This means people should take precautions like staying home when sick, keeping hands and frequently touched surfaces clean, socializing outdoors as much as possible and maintaining distance from anyone they don't live with — even with a mask on.

WATCH | Another way Ottawa's vulnerable people are affected disproportionately:

Masks are mandatory in indoor public settings in Ontario and Quebec and are recommended outdoors when people can't stay the proper distance from others.

As of today, OC Transpo's special constables will be fining people who refuse to wear masks on buses, trains and at stations without having a legitimate reason.

People wear face masks as they walk along a street in Montreal on Monday, as the COVID-19 pandemic continues in Canada and around the world. (Graham Hughes/Canadian Press)

Anyone with symptoms should self-isolate, as should anyone told to by a public health unit. If Ottawans don't, they face a fine of up to $5,000 per day in court.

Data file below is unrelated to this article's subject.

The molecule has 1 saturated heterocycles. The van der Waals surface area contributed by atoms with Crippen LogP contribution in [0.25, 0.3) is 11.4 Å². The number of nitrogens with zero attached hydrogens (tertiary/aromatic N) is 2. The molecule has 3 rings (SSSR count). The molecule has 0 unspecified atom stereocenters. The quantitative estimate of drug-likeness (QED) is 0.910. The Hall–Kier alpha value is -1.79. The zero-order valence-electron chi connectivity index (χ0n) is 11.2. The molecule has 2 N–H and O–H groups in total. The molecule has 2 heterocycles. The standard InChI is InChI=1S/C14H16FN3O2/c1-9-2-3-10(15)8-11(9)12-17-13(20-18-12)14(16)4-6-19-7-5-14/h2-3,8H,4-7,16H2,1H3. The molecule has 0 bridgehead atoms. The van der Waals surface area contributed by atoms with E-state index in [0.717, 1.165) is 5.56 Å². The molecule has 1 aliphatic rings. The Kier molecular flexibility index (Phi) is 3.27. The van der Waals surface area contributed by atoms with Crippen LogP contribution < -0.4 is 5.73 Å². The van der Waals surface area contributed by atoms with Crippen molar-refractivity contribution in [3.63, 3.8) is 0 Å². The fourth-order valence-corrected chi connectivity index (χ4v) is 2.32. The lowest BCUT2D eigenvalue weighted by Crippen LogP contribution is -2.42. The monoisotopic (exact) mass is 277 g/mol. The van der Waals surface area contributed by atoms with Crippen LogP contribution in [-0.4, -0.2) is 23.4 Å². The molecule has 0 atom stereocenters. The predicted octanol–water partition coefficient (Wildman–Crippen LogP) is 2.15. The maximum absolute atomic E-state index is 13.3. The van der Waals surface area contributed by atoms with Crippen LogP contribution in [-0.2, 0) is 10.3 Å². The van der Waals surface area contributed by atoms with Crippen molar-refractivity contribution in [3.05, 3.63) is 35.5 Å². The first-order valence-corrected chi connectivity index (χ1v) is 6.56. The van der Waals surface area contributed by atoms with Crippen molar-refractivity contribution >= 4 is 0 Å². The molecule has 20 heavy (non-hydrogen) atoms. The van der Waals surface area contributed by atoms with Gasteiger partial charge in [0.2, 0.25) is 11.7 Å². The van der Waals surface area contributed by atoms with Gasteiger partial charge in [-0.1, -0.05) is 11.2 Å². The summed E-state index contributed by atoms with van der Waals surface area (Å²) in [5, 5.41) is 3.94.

Kingston's medical officer of health has said people living with someone waiting for a test result now do not need to self-isolate, while someone with COVID-19 now has to isolate for at least 10 days from the day they first experience symptoms.

Most people with a confirmed COVID-19 case in Quebec can end their self-isolation after 10 days under certain conditions.

Health Canada recommends older adults and people with underlying medical conditions and/or weakened immune systems stay home as much as possible. Anyone who has travelled recently outside Canada must go straight home and stay there for 14 days.

What are the symptoms of COVID-19?

COVID-19 can range from a cold-like illness to a severe lung infection, with common symptoms including fever, a cough, vomiting and the loss of taste or smell. 

Less common symptoms include chills, headaches and pink eye. Children can develop a rash.

Getting tested any sooner than five days after potential exposure may not be useful since the virus may not yet be detectable, says OPH.

If you have severe symptoms, call 911.

Mental health can also be affected by the pandemic and resources are available to help.

Where to get tested

In eastern Ontario:

Ontario recommends only getting tested if you have symptoms, or if you've been told to by your health unit or the province.

Anyone seeking a test should now book an appointment. Different sites in the area have different ways to book, including over the phone or going in person to get a time slot.